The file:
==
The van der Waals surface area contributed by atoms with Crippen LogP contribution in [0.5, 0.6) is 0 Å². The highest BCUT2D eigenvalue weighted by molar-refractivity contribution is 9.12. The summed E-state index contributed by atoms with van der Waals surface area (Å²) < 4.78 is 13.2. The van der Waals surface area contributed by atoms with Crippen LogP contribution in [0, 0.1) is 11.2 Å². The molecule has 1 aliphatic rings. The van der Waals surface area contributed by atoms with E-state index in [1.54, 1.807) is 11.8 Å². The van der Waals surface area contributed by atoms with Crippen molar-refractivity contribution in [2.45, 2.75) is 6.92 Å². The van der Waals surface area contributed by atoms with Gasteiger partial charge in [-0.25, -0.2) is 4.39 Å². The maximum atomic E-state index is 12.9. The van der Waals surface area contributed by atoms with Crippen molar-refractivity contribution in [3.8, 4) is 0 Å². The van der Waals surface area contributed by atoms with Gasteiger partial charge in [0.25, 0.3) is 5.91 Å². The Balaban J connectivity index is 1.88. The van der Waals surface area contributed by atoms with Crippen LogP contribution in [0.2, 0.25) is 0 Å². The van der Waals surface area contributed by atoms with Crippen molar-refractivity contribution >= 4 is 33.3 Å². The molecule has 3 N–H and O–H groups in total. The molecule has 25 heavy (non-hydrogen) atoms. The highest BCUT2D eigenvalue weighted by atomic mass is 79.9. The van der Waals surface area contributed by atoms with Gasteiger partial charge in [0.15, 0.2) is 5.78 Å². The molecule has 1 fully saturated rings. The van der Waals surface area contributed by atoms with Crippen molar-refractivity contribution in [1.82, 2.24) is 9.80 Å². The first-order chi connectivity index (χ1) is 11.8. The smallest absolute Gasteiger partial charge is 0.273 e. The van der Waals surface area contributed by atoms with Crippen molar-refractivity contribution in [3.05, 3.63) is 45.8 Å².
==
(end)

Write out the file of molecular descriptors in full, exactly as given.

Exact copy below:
The van der Waals surface area contributed by atoms with Crippen LogP contribution in [0.5, 0.6) is 0 Å². The highest BCUT2D eigenvalue weighted by molar-refractivity contribution is 9.12. The summed E-state index contributed by atoms with van der Waals surface area (Å²) < 4.78 is 13.2. The van der Waals surface area contributed by atoms with Crippen LogP contribution in [0, 0.1) is 11.2 Å². The molecule has 1 aliphatic rings. The van der Waals surface area contributed by atoms with E-state index in [1.54, 1.807) is 11.8 Å². The van der Waals surface area contributed by atoms with Crippen molar-refractivity contribution in [2.45, 2.75) is 6.92 Å². The van der Waals surface area contributed by atoms with Gasteiger partial charge in [-0.25, -0.2) is 4.39 Å². The maximum atomic E-state index is 12.9. The van der Waals surface area contributed by atoms with Crippen molar-refractivity contribution in [3.8, 4) is 0 Å². The van der Waals surface area contributed by atoms with Gasteiger partial charge in [0.25, 0.3) is 5.91 Å². The Balaban J connectivity index is 1.88. The van der Waals surface area contributed by atoms with Crippen LogP contribution in [0.2, 0.25) is 0 Å². The van der Waals surface area contributed by atoms with Crippen molar-refractivity contribution >= 4 is 33.3 Å². The molecule has 3 N–H and O–H groups in total. The molecule has 25 heavy (non-hydrogen) atoms. The highest BCUT2D eigenvalue weighted by atomic mass is 79.9. The van der Waals surface area contributed by atoms with Gasteiger partial charge in [0.15, 0.2) is 5.78 Å². The molecule has 1 fully saturated rings. The van der Waals surface area contributed by atoms with Crippen molar-refractivity contribution in [1.82, 2.24) is 9.80 Å². The first-order chi connectivity index (χ1) is 11.8. The smallest absolute Gasteiger partial charge is 0.273 e. The van der Waals surface area contributed by atoms with Crippen molar-refractivity contribution in [3.05, 3.63) is 45.8 Å².